Tuesday, November 26, 2013: Affordable Care Act, climate change, Festival of Trees

Posted Nov. 25, 2013, at 11:35 a.m.

Act in perspective

I want to put the Affordable Care Act into perspective for Northern Maine. A single 50-year-old with a $32,000 annual income has a monthly premium of $735. After state and federal income taxes, sales tax, property taxes, use taxes, excise taxes, social security tax and Medicare tax, this individual is paying about 50 percent of their income in taxes. If an individual travels 23 miles one way to work, the vehicle depreciation, tires, insurance, gas and oil changes create a non-tax deductible expense of about 25 percent of their income. This individual is left with approximately $720 a month to live on.

The $735 monthly premium for health insurance under the Affordable Care Act is every single solitary penny that this individual has left to live on for the month.

Wilbur Clark

Presque Isle

Tree festival

The Festival of Trees wonderland at the Anah Shrine Center on Main Street in Bangor is an event that one should not miss. Kudos to those who decorated trees and donated them for the event — they are absolutely stunning. Other decorations displayed by the Shrine ladies are special and certainly add to the Christmas atmosphere.

There is soothing, live music; a “gingerbread café” for a relaxing lunch, or to simply have the yummy gingerbread/whipped cream dessert; and, of course, Santa is there for someone to sit on his knee. Friday, Nov. 29, from 10 a.m. to 6 p.m., and Saturday, Nov. 30, from 10 a.m. to 4 p.m., are the final days to view this wonderland at only $2 per person, with children under 12 free.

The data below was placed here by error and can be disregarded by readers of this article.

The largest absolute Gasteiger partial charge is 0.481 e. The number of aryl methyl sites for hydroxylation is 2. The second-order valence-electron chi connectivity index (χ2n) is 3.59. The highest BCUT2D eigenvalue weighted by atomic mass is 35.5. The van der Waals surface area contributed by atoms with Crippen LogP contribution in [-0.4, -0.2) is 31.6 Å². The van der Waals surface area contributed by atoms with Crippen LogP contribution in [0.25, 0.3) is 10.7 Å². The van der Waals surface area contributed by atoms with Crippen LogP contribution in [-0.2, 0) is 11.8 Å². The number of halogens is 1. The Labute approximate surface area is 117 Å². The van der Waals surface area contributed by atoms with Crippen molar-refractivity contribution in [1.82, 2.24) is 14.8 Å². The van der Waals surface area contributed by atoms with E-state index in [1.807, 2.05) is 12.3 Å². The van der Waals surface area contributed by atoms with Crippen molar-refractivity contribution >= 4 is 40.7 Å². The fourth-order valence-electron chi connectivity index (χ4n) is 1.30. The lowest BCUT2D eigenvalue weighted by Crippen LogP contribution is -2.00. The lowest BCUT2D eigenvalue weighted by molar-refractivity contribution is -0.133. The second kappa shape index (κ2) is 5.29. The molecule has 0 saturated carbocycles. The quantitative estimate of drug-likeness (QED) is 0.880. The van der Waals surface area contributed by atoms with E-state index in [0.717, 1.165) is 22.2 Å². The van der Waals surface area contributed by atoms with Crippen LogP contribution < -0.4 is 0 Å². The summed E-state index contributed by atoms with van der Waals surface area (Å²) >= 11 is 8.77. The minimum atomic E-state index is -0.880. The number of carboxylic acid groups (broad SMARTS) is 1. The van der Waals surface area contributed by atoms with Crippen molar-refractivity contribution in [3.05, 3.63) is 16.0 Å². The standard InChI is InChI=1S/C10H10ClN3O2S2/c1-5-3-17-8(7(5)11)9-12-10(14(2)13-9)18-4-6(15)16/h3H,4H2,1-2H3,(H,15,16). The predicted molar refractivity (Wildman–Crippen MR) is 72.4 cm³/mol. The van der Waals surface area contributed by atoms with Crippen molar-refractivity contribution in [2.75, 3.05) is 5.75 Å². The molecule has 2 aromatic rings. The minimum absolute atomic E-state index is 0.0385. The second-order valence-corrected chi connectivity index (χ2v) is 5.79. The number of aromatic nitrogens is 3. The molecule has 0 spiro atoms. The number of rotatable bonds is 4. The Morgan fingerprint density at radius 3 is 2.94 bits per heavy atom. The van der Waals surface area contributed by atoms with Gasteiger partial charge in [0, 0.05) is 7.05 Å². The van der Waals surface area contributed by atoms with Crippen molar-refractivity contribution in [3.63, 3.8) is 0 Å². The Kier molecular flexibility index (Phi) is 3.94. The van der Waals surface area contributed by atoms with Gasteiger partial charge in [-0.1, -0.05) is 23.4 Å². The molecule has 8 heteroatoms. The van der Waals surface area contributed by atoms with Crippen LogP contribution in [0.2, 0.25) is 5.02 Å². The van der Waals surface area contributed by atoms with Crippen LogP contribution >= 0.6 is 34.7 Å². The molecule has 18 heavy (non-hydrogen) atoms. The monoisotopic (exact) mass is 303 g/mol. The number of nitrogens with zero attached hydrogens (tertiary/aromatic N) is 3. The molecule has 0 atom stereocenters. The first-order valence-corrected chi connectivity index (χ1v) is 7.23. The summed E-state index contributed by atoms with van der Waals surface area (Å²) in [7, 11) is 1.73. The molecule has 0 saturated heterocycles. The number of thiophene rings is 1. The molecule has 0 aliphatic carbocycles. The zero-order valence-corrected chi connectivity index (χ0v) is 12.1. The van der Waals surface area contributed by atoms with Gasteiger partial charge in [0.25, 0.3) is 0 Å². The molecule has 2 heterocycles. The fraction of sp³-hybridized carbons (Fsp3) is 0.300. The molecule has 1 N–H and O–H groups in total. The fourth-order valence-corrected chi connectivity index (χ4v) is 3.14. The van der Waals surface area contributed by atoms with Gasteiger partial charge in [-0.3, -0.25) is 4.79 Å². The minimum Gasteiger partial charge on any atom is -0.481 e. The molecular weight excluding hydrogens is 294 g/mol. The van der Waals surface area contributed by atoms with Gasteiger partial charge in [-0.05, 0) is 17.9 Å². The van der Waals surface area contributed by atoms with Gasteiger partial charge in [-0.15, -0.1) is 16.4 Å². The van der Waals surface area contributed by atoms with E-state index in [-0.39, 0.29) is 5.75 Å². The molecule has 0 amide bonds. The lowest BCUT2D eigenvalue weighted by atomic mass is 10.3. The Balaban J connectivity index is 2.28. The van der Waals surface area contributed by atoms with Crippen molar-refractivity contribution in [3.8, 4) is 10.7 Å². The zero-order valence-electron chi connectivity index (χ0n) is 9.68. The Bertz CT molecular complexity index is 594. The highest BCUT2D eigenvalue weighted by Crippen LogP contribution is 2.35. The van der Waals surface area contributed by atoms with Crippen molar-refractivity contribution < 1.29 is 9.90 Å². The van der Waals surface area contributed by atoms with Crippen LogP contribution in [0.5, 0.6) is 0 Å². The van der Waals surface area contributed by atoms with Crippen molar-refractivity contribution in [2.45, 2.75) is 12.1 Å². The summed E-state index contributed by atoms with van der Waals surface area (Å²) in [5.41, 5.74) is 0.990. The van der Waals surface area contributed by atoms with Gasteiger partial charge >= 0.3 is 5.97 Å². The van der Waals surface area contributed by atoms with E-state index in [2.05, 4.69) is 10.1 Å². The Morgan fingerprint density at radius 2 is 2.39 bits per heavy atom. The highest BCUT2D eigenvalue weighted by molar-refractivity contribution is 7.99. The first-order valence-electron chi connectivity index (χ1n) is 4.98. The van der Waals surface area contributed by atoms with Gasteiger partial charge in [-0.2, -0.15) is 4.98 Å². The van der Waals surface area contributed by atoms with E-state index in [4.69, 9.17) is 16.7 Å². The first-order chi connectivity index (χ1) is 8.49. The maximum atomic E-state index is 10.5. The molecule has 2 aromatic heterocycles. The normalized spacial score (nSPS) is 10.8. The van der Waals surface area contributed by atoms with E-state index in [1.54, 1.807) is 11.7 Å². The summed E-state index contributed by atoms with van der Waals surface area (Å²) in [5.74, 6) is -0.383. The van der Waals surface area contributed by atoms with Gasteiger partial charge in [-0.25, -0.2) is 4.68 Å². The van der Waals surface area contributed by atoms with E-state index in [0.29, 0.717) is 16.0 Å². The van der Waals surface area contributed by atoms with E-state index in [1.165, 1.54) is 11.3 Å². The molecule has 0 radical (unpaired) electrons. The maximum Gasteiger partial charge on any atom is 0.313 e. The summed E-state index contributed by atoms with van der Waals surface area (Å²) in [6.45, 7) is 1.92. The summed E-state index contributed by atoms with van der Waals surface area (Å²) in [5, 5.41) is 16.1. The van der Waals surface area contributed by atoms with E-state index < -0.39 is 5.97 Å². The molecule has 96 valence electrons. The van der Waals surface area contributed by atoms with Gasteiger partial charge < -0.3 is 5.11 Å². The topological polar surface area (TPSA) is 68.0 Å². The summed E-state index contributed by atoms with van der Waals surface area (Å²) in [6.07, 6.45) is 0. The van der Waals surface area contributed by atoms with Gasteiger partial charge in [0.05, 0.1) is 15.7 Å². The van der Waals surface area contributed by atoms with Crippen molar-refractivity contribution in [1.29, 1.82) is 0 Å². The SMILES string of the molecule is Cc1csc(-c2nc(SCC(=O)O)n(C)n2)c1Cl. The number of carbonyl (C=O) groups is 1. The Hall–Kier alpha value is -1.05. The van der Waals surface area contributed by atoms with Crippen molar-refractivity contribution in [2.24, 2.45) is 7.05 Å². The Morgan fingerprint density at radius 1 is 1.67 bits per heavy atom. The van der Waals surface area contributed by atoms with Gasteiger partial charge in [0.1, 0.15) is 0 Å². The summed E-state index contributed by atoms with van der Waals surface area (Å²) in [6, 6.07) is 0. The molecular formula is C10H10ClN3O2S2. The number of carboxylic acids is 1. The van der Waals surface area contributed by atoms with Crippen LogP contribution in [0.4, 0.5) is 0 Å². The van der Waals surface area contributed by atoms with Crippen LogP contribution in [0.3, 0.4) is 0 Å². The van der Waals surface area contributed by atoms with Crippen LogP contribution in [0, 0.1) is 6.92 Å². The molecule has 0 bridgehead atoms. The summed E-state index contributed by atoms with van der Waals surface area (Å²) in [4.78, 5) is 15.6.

Extend your Thanksgiving weekend enjoyment by attending this “splendiferous” display of 45 or so trees, and you can decide which one is your favorite.

Sharon I. Rideout

Hermon

Climate change

Who doesn’t remember seeing their first moose? Moose are one of the iconic species here in Maine that are important for our environment and the tourism and hunting economies. Big game has long symbolized America’s rich natural heritage, and their recovery, funded in large part by sporting licenses, is one of our shared conservation success stories.

But climate change is threatening to rewrite that success story, cautions a new National Wildlife Federation report, “ Nowhere to Run: Big Game Wildlife in a Warming World.” Warming temperatures fueled by industrial carbon pollution are leading to more droughts, wildfires and extreme weather events, disrupting big game habitats from coast to coast.

With warmer temperatures and fewer hard freezes, ticks are thriving here in Maine. It’s not uncommon to find a moose in the wild with thousands of ticks on its body robbing it of blood. Furthermore, ticks lead to the loss of hair, exposing more of a moose’s body to the harsh weather. And it’s not just wildlife being targeted. Hunters are being exposed to more Lyme disease as deer ticks, the carriers of the disease, expand their range.